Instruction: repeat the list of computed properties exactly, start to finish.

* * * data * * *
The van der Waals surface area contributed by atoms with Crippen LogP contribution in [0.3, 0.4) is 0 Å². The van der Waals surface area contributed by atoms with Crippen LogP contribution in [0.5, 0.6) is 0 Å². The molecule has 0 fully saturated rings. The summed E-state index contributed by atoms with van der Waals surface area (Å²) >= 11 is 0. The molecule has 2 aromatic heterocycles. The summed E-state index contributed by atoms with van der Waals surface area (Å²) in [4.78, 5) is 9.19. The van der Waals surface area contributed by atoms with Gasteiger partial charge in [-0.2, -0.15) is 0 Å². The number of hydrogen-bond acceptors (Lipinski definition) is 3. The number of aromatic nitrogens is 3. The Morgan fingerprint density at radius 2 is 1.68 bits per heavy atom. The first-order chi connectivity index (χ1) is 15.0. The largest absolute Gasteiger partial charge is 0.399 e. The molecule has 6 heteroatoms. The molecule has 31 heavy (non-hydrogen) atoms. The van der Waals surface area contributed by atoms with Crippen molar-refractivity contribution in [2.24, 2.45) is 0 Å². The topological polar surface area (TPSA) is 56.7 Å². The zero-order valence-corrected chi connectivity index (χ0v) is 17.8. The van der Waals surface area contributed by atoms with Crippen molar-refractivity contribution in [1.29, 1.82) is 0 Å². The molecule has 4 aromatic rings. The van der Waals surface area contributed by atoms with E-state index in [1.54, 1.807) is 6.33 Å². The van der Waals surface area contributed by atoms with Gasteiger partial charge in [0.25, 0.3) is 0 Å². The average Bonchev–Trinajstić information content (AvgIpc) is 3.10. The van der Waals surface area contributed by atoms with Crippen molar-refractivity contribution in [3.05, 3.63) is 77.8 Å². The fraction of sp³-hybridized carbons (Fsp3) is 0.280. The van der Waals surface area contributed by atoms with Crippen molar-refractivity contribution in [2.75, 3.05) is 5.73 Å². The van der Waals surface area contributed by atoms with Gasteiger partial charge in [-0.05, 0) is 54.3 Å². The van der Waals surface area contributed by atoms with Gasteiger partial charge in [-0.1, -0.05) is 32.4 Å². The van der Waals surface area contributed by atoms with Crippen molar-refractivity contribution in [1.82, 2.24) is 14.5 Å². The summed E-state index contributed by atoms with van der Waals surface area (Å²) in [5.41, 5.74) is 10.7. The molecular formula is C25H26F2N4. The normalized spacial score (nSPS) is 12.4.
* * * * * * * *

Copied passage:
The van der Waals surface area contributed by atoms with Crippen LogP contribution in [0.3, 0.4) is 0 Å². The van der Waals surface area contributed by atoms with Crippen LogP contribution in [0.5, 0.6) is 0 Å². The molecule has 0 fully saturated rings. The summed E-state index contributed by atoms with van der Waals surface area (Å²) >= 11 is 0. The molecule has 2 aromatic heterocycles. The summed E-state index contributed by atoms with van der Waals surface area (Å²) in [4.78, 5) is 9.19. The van der Waals surface area contributed by atoms with Gasteiger partial charge in [-0.2, -0.15) is 0 Å². The number of hydrogen-bond acceptors (Lipinski definition) is 3. The number of aromatic nitrogens is 3. The Morgan fingerprint density at radius 2 is 1.68 bits per heavy atom. The first-order chi connectivity index (χ1) is 15.0. The largest absolute Gasteiger partial charge is 0.399 e. The molecule has 6 heteroatoms. The molecule has 31 heavy (non-hydrogen) atoms. The van der Waals surface area contributed by atoms with Crippen molar-refractivity contribution in [2.24, 2.45) is 0 Å². The topological polar surface area (TPSA) is 56.7 Å². The zero-order valence-corrected chi connectivity index (χ0v) is 17.8. The van der Waals surface area contributed by atoms with Crippen molar-refractivity contribution in [1.29, 1.82) is 0 Å². The molecule has 4 aromatic rings. The van der Waals surface area contributed by atoms with E-state index in [1.54, 1.807) is 6.33 Å². The van der Waals surface area contributed by atoms with Gasteiger partial charge in [0.25, 0.3) is 0 Å². The average Bonchev–Trinajstić information content (AvgIpc) is 3.10. The van der Waals surface area contributed by atoms with Crippen molar-refractivity contribution in [3.05, 3.63) is 77.8 Å². The fraction of sp³-hybridized carbons (Fsp3) is 0.280. The van der Waals surface area contributed by atoms with Crippen molar-refractivity contribution in [2.75, 3.05) is 5.73 Å². The van der Waals surface area contributed by atoms with Gasteiger partial charge in [-0.05, 0) is 54.3 Å². The van der Waals surface area contributed by atoms with Gasteiger partial charge in [-0.1, -0.05) is 32.4 Å². The van der Waals surface area contributed by atoms with Crippen molar-refractivity contribution in [1.82, 2.24) is 14.5 Å². The summed E-state index contributed by atoms with van der Waals surface area (Å²) in [5.41, 5.74) is 10.7. The molecular formula is C25H26F2N4. The normalized spacial score (nSPS) is 12.4.